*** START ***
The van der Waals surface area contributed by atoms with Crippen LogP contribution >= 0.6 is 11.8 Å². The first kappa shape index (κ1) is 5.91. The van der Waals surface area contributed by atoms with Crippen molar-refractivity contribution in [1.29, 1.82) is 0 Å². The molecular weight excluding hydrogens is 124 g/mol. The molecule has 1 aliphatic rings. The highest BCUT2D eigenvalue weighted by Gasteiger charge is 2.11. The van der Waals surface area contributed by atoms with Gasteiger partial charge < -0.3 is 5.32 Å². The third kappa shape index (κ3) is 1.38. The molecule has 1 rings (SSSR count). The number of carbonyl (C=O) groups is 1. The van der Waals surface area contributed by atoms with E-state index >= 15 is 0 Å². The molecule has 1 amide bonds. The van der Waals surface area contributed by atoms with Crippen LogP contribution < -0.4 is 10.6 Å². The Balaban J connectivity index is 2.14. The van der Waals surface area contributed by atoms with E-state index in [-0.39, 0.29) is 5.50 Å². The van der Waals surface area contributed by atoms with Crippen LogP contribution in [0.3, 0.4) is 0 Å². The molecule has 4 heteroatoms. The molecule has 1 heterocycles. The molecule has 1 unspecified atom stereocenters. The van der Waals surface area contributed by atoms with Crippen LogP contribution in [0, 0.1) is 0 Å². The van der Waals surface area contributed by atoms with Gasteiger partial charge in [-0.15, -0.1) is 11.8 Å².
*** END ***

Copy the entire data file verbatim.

The van der Waals surface area contributed by atoms with Crippen LogP contribution >= 0.6 is 11.8 Å². The first kappa shape index (κ1) is 5.91. The van der Waals surface area contributed by atoms with Crippen molar-refractivity contribution in [1.29, 1.82) is 0 Å². The molecular weight excluding hydrogens is 124 g/mol. The molecule has 1 aliphatic rings. The highest BCUT2D eigenvalue weighted by Gasteiger charge is 2.11. The van der Waals surface area contributed by atoms with Gasteiger partial charge < -0.3 is 5.32 Å². The third kappa shape index (κ3) is 1.38. The molecule has 1 rings (SSSR count). The number of carbonyl (C=O) groups is 1. The van der Waals surface area contributed by atoms with E-state index >= 15 is 0 Å². The molecule has 1 amide bonds. The van der Waals surface area contributed by atoms with Crippen LogP contribution < -0.4 is 10.6 Å². The Balaban J connectivity index is 2.14. The van der Waals surface area contributed by atoms with E-state index in [-0.39, 0.29) is 5.50 Å². The van der Waals surface area contributed by atoms with Crippen LogP contribution in [0.3, 0.4) is 0 Å². The molecule has 4 heteroatoms. The molecule has 1 heterocycles. The molecule has 1 unspecified atom stereocenters. The van der Waals surface area contributed by atoms with Crippen LogP contribution in [0, 0.1) is 0 Å². The van der Waals surface area contributed by atoms with Gasteiger partial charge in [-0.15, -0.1) is 11.8 Å².